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[GNUnet-developers] Replacing lookup

From: Igor Wronsky
Subject: [GNUnet-developers] Replacing lookup
Date: Mon, 10 Mar 2003 19:14:06 +0200 (EET)

A rant follows.

I set out to replace the lookup mechanism, but couldn't.
I wanted to do that for sake of efficiency (and disliking
the 300mb fixed file), but after looking at lookup.c and
running a couple of tests with gdbm I noticed that if being
honest with this, lookup functionality can not be done
efficiently with just gdbm and bloomfilters. In fact,
such a solution would be significantly worse. The reason
is that gdbm traverse is *very* expensive (it does *not*
perform it in disk-order, we are talking about hours
of constant disk trashing here for an 1G db) and thus it can't
be used for deleting low priority content, which, on a
loaded system, should be fairly frequent operation. Also
linear scanning for content for migration is much more
costly than with fixed size lookup file.

What we'd need would be to replace the lookup with some
dynamic, efficiently updateable data structure that handles
queries like delete_least_important() and stores pointers to actual
content outside. Compared to the cost of the mentioned operations
on plain gdbm, maintaining such structure would be cheap. But we'd
still need the efficient hash key based indexing (naturally).
Sadly I'm not interested in coding additional indexing schemes,
and even the less a tool for verifying and repairing their
consistency. Even fragmentation problems would follow with
separate and random sized data. And most likely it would
take months until a reinvented wheel would mature into any
acceptable condition. :(

In addition, it'd be nice to have a routine for fetching
random blocks (for migration).

Now I'm going to sound like Jan Marco again. But the fact
is that high-end dbmgrs like MySQL allow the use of
multiple indexes for different styles of queries,
and they already have tools for verifying and repairing
consistency of tables and their indexes, only requiring
something like "isamchk --repair" from the end user
(and thats it). And I've been running, now for years,
a MySQL DB with several hundred thousand entries (with
the current unique id running in over a million), and it
has always verified and repaired its indexes (I have 5) many
times faster than a run of gnunet-check on a much smaller db
and it has scaled nicely to this date. Competing software
like Postgresql is probably quite equivalent.

I don't know what we should do. Overhead of installing
a high-end dbmgr might be too much for many. What
I suggest is, that if we refactor the code to use the
database *only* through the interfaces I specify below,
I can do an efficient MySQL module that should
be able to survive each of the required operations with much
less overhead than a gdbm traverse brings. The small print
says that I don't know what to do about those users who wish to
stick to gdbm or such - I see very disktrash-intensive
future for them, unless someone codes additional on-disk
data-structures, finds new libs to depend on, or comes up
with some very clever tricks, and already the lookup in
itself is problematic (atleast for deletes and repair).

The interfaces would be loosely as follows. Internally,
small-scale db modules like gdbm could still use the old lookup.c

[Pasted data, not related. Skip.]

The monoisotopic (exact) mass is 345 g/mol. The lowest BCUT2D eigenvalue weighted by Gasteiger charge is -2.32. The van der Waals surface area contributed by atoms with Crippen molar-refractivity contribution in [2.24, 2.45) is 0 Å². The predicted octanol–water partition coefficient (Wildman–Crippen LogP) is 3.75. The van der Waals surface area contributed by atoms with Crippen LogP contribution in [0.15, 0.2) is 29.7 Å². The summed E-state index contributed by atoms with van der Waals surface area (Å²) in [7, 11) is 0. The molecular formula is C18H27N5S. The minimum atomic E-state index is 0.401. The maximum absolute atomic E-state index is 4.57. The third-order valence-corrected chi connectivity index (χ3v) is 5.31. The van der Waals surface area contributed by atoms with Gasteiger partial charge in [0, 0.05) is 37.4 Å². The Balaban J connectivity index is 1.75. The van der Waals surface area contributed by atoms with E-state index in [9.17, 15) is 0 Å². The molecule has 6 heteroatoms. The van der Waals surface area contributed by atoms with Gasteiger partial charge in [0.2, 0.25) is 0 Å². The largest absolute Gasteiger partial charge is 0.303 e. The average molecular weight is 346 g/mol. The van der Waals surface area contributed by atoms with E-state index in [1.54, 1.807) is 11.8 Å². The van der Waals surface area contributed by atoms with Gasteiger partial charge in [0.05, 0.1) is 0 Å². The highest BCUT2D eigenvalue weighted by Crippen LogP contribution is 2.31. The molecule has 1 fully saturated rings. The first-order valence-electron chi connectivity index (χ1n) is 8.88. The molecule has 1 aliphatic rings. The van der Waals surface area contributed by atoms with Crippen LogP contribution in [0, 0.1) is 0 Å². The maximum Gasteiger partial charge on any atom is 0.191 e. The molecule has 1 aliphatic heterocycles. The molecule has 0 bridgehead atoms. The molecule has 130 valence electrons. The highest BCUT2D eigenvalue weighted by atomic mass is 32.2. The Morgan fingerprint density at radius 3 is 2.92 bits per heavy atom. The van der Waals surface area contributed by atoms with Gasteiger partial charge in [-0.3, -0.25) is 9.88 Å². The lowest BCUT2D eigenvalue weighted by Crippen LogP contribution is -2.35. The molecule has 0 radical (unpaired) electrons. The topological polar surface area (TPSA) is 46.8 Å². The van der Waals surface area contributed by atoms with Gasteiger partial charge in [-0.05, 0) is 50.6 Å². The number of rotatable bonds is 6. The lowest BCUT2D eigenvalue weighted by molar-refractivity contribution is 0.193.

or whatnot but it must *not* be called from outside these functions.

  insert key to db as entry {key, data, prio}. If data=NULL,
  just index with indexinfo (file#,offset).

  return {data}, increase prio related to this entry by delta

  return a random key + data (for activemigration), don't
  increase prio

  delete those m entries from db that have smallest prio

It seems to me that basically these four suffice for gnunet's
current requirements. The main point is to get rid of the lookup
calls findEntry/addEntry/delEntry by including the necessary
stuff in parameters of these calls. We might include something
like forAllDatabaseEntries, no problem, but the whole must be split
in {bloomfilters,database} dichotomy. Database can be seen as
a black box, a module like gdbm or such can internally use
whatever lookup kludges it likes.


I've run some tests on MySQL w/ 370000 entries along with their
1k data and randomizing some (colliding too!) priorities for them
(you might be interested that in this case the db takes 417 megs,
so there is slight overhead). I won't quote the worst case performance
capabilities of MySQL for different ops (typically no more than log(n),
though), but just state the intuitive feeling: insert/retrieve is 'about
instantenous' and free(m) is linear in the number of deleted keys m
(not linear in number of keys in db), thus deleting e.g. 1 meg of
worst content goes in a jiffy. fetchrandom() can't be implemented
straightforwardly but yet efficiently (afaik?), but we could use the
following kludge: for db of n keys uniformly distributed, we can
get - by simple probability calculation on n and 256 - the upper
bound for size k of a prefix that still gives us expected number
of results 1 (e.g. 'abc%' is a 3 char prefix, and can be efficiently
queried for). We just randomize a k byte prefix, and lookup with it
and take a random one of the result set. If the set is empty,
decrement k and redo. If the db is non-empty, this procedure is
guaranteed always to return a key, and most of the time with
just a single query.

One thing that is certain is that free(m) and traverses will
be insanely cheaper than using lookup+gdbm or plain gdbm,
even if the actual fetch/insert were more costly or equal.

More comments? Ideas? This is mainly a interface design
question. With a good interface and little overhead outside it,
rather nice solutions with highlevel dbmgrs should be obtainable,
but still allowing the hack3rs to develop lowlevel solutions.


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